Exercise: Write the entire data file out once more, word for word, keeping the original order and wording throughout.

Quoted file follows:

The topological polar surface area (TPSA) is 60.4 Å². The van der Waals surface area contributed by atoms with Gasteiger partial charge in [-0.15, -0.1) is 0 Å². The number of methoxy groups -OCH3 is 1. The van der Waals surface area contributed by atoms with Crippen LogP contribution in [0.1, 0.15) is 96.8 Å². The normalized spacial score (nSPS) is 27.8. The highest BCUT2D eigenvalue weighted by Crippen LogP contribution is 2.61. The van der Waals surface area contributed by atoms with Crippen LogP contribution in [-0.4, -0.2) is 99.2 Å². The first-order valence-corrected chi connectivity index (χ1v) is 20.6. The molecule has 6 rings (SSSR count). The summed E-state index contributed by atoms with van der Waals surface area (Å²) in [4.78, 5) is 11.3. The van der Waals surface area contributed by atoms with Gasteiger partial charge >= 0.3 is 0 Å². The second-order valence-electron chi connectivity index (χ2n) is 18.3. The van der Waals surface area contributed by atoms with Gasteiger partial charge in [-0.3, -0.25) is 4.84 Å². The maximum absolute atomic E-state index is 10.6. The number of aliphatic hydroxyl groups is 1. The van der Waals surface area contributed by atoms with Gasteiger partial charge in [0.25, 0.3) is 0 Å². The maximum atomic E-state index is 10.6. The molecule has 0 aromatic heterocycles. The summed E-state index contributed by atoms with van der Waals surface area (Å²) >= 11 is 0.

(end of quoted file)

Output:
The topological polar surface area (TPSA) is 60.4 Å². The van der Waals surface area contributed by atoms with Gasteiger partial charge in [-0.15, -0.1) is 0 Å². The number of methoxy groups -OCH3 is 1. The van der Waals surface area contributed by atoms with Crippen LogP contribution in [0.1, 0.15) is 96.8 Å². The normalized spacial score (nSPS) is 27.8. The highest BCUT2D eigenvalue weighted by Crippen LogP contribution is 2.61. The van der Waals surface area contributed by atoms with Crippen LogP contribution in [-0.4, -0.2) is 99.2 Å². The first-order valence-corrected chi connectivity index (χ1v) is 20.6. The molecule has 6 rings (SSSR count). The summed E-state index contributed by atoms with van der Waals surface area (Å²) in [4.78, 5) is 11.3. The van der Waals surface area contributed by atoms with Gasteiger partial charge >= 0.3 is 0 Å². The second-order valence-electron chi connectivity index (χ2n) is 18.3. The van der Waals surface area contributed by atoms with Gasteiger partial charge in [-0.3, -0.25) is 4.84 Å². The maximum absolute atomic E-state index is 10.6. The number of aliphatic hydroxyl groups is 1. The van der Waals surface area contributed by atoms with Gasteiger partial charge in [0.25, 0.3) is 0 Å². The maximum atomic E-state index is 10.6. The molecule has 0 aromatic heterocycles. The summed E-state index contributed by atoms with van der Waals surface area (Å²) >= 11 is 0.